Many people assume that winning Best Picture at the Academy Awards is the ultimate validation for both cast and crew. Despite the recognition, not all winners are created equally – in terms of how they’ve aged, the competition they faced in a given year, and antiquated judging biases which has thankfully been rectified this year in categories for directing, acting, writing, and cinematography.

In a contemporary context, the top prize has become particularly intriguing and polarizing because of expanded media coverage and the advent of social media which has made the ceremony a worldwide phenomenon that can be critiqued in real-time.

Many winners will certainly remain etched in the minds of many for years to come. However, when examined as a cross-section – like say “Best Picture winners from the last 25 years” – it becomes clear that some movies rise above the others.

Here are all the Best Picture winners, ranked from best to worst, from the last 25 Academy Award ceremonies.

Schindler’s List

Year: 1993
Rotten Tomatoes: 97 percent

In a world devoid of all color, many will best remember the somber image of a little girl in a red coat in Steven Spielberg’s film about the Holocaust, Schindler’s List, because the point of focus – both for the titular character of Oskar Schindler, a Nazi, and we as the audience, understand that this child is but one of 6,000,000 Jews who will be massacred.

For us, we had the the benefit of history to understand the atrocities. But in the moment, Schindler finally sees things for what they are; setting him forth to change the outcome for 1,200 fateful souls.

Beginning with the 1959 movie, The Diary of Anne Frank, there have been 22 Oscar nominations in a variety of categories that have represented aspects of the Holocaust. 20 of these movies garnered at least one Academy Award – paced by Schindler’s List with 9 wins, Cabaret’s 6, The Pianist’s 3, and Judgment at Nuremberg’s 2.

While some may charge that a film focusing on the Holocaust is screaming to be noticed – especially at an award ceremony like the Academy Awards – Schindler’s List is an undeniable force. Not only is the dramatic irony palpable, but Schindler’s involvement in the War was relatively unknown to audiences.

For some, movies are about escapism. Schindler’s List proved that there are just some things you can’t look away from.

12 Years a Slave

Year: 2013
Rotten Tomatoes: 96 percent

12 Years a Slave contains a similar DNA as Steven Spielberg’s Schindler’s List by exposing the little known story of a man who was thrust into one of the ugliest moments in human history. But instead of Schindler and religious genocide, Solomon Northup saw his freedom taken when he was trafficked from New York City into pre-Civil War Southern slavery.

But what makes 12 Years a Slave so important – specifically for an American audience – was that this was our own bloody past. There was no saving grace that American forces would help liberate concentration camps. Instead, our own history of beatings, rapes, and murders were on full display through the point of view of a victim, not a morally-conflicted businessman like Oskar Schindler.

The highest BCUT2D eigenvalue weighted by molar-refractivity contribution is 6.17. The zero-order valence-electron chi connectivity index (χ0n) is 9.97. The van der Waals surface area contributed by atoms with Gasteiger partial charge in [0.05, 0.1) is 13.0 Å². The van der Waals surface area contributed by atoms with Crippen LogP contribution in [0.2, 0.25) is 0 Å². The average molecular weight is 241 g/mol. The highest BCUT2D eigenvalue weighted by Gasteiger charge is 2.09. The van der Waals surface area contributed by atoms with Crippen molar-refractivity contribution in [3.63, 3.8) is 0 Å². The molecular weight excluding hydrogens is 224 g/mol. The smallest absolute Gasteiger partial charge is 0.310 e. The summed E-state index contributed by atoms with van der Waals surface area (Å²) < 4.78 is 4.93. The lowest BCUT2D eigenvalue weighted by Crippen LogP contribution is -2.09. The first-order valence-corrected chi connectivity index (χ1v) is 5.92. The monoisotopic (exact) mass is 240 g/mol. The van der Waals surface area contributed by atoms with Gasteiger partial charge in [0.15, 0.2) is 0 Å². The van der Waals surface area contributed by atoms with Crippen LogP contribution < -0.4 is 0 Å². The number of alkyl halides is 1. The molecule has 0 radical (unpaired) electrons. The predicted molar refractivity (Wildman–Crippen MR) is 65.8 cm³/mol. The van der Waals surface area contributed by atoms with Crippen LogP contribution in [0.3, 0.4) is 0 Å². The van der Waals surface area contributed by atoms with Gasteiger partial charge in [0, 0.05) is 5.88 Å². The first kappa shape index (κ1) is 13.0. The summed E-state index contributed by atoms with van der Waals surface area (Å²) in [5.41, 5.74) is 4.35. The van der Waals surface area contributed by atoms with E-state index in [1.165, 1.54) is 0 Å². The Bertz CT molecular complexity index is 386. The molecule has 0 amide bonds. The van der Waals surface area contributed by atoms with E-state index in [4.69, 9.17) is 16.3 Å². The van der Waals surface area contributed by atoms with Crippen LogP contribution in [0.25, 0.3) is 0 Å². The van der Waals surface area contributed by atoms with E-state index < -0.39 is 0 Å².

In both cases, both the literary source materials and films have become part of the curriculum in U.S. high schools. Surely this indicates the power of how cinema can help bridge the gap between what happened, how some chose to react, and how others didn’t.

Moonlight

Year: 2016
Rotten Tomatoes: 98 percent

We hold a certain place in our hearts for films with “coming-of-age” qualities bathed in the narratives. But often times, it’s but a snapshot of the adolescent moments that will ultimately inform a character later on, and the film often fades out long before the transition from childhood to adulthood.

In Moonlight, we finally get a complete picture of what it means to not only be a unique African American male as a child, but also as a teenager, and as an adult as well. There are certainly similarities amongst the narratives – like bullying and the impact of a family-less existence – but also an evolution as we experience the world pressing up against Chiron, and him being armed with the life skills to press back.

No Country for Old Men

Year: 2007
Rotten Tomatoes: 93 percent

The Coen Brothers are the rare auteurs who can seemingly bounce from one genre to the other without any trouble. But if there were a common thread amongst their filmography, it’s that they’re enamored with the idea of morally conflicted men getting in way over their heads.

While it remains a travesty that Fargo was snubbed in favor of The English Patient at the 69th Academy Awards, voters thankfully got it right with the Coen’s adaptation of Cormac McCarthy’s, No Country for Old Men.

What makes the film particularly unique is the way they ratchet up the suspense between a would be opportunist, Llewelyn Moss, and psychopath, Anton Chigurgh, through the usage of something decidedly anti-Michael Bay; deafening silence.

With long passages sans dialogue and music, we’re left with nothing but the ambient noises which occur when someone is coming to kill you and dispose of your body without anyone knowing about it.